In the face of widespread protests against JPEPA, the two governments have since come up with a side agreement that supposedly addresses these issues. However, this does not detract from how the Philippine government, under the pretext of developing local waste treatment and disposal capacity, did concede to the entry of these wastes by lowering existing tariffs to zero, notwithstanding the provision on “non-relaxation” of environmental protection.
4. “Free trade” does not result in development for backward countries.
On the contrary, historical and current experience show that: 1) industrialized countries like Japan developed on the basis of protection and discriminatory support; and 2) Third World countries like the Philippines that prematurely liberalized have suffered.
Japan certainly has more to gain from so-called free trade with the Philippines . The Japanese economy’s gross domesti c p roduct (GDP) of US$4.4 trillion in 2006 is 50 times larger than that of the Philippines . Japan is also the biggest foreign investor in the Philippines with a cumulative US$3.9 billion as of 2005, constituting over one-fifth of the country’s foreign investment stock. Japan accounted for 17% of the Philippines ‘ total trade in 2005 and is its second largest trading partner, while the Philippines accounted for just 1.4% of Japan ‘s total trade.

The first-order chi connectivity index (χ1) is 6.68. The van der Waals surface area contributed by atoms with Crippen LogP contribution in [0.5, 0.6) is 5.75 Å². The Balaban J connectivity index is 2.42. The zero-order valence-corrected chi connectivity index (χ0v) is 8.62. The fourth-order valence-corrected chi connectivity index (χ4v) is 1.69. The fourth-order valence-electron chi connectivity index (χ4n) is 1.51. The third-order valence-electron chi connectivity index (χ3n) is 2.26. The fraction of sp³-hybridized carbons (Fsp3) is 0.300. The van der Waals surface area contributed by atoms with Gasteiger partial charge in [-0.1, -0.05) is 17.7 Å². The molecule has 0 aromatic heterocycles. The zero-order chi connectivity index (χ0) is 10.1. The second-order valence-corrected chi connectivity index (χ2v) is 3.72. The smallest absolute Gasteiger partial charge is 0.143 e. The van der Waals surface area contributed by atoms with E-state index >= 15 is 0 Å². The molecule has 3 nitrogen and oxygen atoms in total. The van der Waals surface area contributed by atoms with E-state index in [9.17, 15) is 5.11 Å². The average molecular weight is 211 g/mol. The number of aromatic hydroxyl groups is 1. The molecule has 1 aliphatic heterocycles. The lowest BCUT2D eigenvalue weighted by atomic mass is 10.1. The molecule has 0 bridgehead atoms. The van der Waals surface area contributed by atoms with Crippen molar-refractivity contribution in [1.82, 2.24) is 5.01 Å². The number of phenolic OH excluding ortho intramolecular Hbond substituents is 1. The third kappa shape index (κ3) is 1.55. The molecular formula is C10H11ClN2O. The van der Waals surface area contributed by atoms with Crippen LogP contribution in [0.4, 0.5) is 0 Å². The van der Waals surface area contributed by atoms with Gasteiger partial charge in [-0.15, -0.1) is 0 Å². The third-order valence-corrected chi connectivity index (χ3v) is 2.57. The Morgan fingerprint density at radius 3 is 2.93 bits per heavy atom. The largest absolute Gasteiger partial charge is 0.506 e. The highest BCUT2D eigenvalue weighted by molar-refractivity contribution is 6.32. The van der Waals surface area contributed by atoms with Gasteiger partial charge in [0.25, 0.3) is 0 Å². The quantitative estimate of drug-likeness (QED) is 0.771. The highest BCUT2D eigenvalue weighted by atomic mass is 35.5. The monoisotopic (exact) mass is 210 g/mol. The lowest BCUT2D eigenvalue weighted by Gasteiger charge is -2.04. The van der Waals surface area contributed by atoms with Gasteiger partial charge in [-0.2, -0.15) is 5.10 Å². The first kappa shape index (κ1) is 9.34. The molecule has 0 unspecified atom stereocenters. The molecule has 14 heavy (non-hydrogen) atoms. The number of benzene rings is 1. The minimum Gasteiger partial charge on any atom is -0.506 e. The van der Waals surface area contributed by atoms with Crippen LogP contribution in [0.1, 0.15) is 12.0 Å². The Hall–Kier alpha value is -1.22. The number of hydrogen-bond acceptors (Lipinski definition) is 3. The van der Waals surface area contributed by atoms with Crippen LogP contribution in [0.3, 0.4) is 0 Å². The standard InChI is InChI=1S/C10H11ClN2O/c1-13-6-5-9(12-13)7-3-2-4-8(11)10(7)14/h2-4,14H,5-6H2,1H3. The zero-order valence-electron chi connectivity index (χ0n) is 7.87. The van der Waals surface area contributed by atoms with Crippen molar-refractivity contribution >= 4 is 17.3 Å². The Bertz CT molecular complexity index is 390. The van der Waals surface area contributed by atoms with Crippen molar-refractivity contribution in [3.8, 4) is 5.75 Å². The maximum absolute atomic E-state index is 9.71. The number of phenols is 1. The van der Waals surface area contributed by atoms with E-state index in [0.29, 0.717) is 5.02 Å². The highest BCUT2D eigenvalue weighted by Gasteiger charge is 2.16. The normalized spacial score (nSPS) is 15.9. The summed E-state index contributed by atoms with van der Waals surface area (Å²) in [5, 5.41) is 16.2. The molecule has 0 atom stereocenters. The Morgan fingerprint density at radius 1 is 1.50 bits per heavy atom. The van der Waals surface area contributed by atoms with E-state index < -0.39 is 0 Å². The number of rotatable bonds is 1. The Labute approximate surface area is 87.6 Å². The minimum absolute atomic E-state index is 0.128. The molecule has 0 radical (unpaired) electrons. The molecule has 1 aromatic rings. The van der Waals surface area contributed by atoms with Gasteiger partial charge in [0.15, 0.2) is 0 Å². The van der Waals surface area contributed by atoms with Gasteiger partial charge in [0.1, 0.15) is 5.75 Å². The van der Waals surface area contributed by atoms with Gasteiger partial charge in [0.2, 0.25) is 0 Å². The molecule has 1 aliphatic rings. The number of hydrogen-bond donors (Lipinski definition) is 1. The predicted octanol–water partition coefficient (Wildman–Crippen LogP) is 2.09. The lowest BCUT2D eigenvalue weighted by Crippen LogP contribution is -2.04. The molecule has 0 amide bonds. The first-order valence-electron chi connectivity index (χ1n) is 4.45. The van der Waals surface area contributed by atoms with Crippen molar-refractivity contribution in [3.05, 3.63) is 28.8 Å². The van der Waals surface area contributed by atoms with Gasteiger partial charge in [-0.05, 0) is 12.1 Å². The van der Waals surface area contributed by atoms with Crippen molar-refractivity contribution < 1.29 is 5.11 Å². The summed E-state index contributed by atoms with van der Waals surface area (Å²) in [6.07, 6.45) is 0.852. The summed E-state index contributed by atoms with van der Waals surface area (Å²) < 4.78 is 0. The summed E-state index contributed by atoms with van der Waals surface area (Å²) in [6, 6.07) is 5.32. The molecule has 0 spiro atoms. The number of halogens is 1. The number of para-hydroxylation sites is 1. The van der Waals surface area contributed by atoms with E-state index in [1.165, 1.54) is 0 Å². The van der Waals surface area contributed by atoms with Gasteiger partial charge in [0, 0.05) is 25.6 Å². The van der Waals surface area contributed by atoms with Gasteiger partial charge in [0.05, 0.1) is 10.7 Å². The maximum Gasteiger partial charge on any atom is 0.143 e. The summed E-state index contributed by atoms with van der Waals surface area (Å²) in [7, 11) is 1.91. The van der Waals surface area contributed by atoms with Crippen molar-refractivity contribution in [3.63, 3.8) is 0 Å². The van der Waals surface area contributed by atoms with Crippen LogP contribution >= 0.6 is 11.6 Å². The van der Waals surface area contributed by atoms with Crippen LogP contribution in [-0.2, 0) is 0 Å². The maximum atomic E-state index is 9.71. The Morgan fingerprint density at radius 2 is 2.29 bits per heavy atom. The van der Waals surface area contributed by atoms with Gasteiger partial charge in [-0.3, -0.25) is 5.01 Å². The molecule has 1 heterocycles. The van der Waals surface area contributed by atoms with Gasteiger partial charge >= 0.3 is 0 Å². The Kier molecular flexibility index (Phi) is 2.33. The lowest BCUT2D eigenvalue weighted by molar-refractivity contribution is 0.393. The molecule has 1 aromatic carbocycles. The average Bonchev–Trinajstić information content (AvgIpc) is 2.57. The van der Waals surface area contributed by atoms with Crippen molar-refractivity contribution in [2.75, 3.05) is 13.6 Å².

Underlying these figures are economies of vastly different industrial, agricultural and service sector strength. The myth of “comparative advantage” and the so-called “level playing field” between such economies is merely a smokescreen for giving the stronger economy free rein to profit from the other.
5. The JPEPA’s liberalization agenda severely limits the Philippines‘ freedom to set economic policy.
Government controls on how foreign investors operate in the country are necessary to ensure that the Philippines gets concrete and substantial benefits from such investments. This means, among others, ensuring control over investors’ operations through equity and ownership requirements or joint ventures. It also means ensuring benefits to the domestic economy through local content requirements and technology transfers.
These linkages between foreign investors and domestic entrepreneurs will not spontaneously arise and have to be consciously built, yet the JPEPA would disallow policies to build these. Investment provisions on “National Treatment” and “Most Favored Nation Treatment” will prevent the Philippines from favoring Filipino entrepreneurs over Japanese investors. There are also explicit “Performance Requirement Prohibitions” which disallow the Philippine government from requiring Japanese investors to achieve a certain level of domestic content, purchase goods and services in its area of operations, among others.
All these are designed to give Japanese investors greater protections, to ensure that they retain their advantages and to enable them to extract the maximum profit from their operations.
6. The JPEPA will worsen Philippine de-industrialization and cause job losses.